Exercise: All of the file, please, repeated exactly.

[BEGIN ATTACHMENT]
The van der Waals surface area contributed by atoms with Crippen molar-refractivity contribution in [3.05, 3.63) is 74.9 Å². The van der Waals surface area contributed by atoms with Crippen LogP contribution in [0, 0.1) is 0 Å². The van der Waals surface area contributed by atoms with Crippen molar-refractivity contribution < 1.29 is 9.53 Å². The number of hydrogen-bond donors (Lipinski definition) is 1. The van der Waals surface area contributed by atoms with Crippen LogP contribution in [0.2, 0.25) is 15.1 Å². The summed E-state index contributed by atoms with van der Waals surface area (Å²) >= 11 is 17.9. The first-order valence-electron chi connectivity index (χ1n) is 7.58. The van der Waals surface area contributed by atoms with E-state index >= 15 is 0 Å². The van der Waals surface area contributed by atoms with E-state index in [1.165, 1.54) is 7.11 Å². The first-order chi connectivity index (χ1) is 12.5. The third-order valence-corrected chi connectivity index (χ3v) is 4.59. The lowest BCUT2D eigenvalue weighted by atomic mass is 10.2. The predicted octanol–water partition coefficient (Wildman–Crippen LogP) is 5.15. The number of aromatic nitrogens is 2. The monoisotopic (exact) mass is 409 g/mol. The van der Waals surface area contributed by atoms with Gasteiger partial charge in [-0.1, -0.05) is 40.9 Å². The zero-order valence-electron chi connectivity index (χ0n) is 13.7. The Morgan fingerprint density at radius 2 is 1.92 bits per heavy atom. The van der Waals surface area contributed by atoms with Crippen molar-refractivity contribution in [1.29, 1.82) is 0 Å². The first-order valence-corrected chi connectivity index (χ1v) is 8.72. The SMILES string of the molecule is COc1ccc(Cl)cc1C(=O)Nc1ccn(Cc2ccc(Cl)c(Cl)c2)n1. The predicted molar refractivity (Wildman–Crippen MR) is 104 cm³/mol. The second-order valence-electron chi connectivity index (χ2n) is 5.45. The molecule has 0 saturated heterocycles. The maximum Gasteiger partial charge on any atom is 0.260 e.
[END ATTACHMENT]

The van der Waals surface area contributed by atoms with Crippen molar-refractivity contribution in [3.05, 3.63) is 74.9 Å². The van der Waals surface area contributed by atoms with Crippen LogP contribution in [0, 0.1) is 0 Å². The van der Waals surface area contributed by atoms with Crippen molar-refractivity contribution < 1.29 is 9.53 Å². The number of hydrogen-bond donors (Lipinski definition) is 1. The van der Waals surface area contributed by atoms with Crippen LogP contribution in [0.2, 0.25) is 15.1 Å². The summed E-state index contributed by atoms with van der Waals surface area (Å²) >= 11 is 17.9. The first-order valence-electron chi connectivity index (χ1n) is 7.58. The van der Waals surface area contributed by atoms with E-state index >= 15 is 0 Å². The van der Waals surface area contributed by atoms with E-state index in [1.165, 1.54) is 7.11 Å². The first-order chi connectivity index (χ1) is 12.5. The third-order valence-corrected chi connectivity index (χ3v) is 4.59. The lowest BCUT2D eigenvalue weighted by atomic mass is 10.2. The predicted octanol–water partition coefficient (Wildman–Crippen LogP) is 5.15. The number of aromatic nitrogens is 2. The monoisotopic (exact) mass is 409 g/mol. The van der Waals surface area contributed by atoms with Gasteiger partial charge in [-0.1, -0.05) is 40.9 Å². The zero-order valence-electron chi connectivity index (χ0n) is 13.7. The Morgan fingerprint density at radius 2 is 1.92 bits per heavy atom. The van der Waals surface area contributed by atoms with Crippen molar-refractivity contribution in [1.29, 1.82) is 0 Å². The first-order valence-corrected chi connectivity index (χ1v) is 8.72. The SMILES string of the molecule is COc1ccc(Cl)cc1C(=O)Nc1ccn(Cc2ccc(Cl)c(Cl)c2)n1. The predicted molar refractivity (Wildman–Crippen MR) is 104 cm³/mol. The second-order valence-electron chi connectivity index (χ2n) is 5.45. The molecule has 0 saturated heterocycles. The maximum Gasteiger partial charge on any atom is 0.260 e.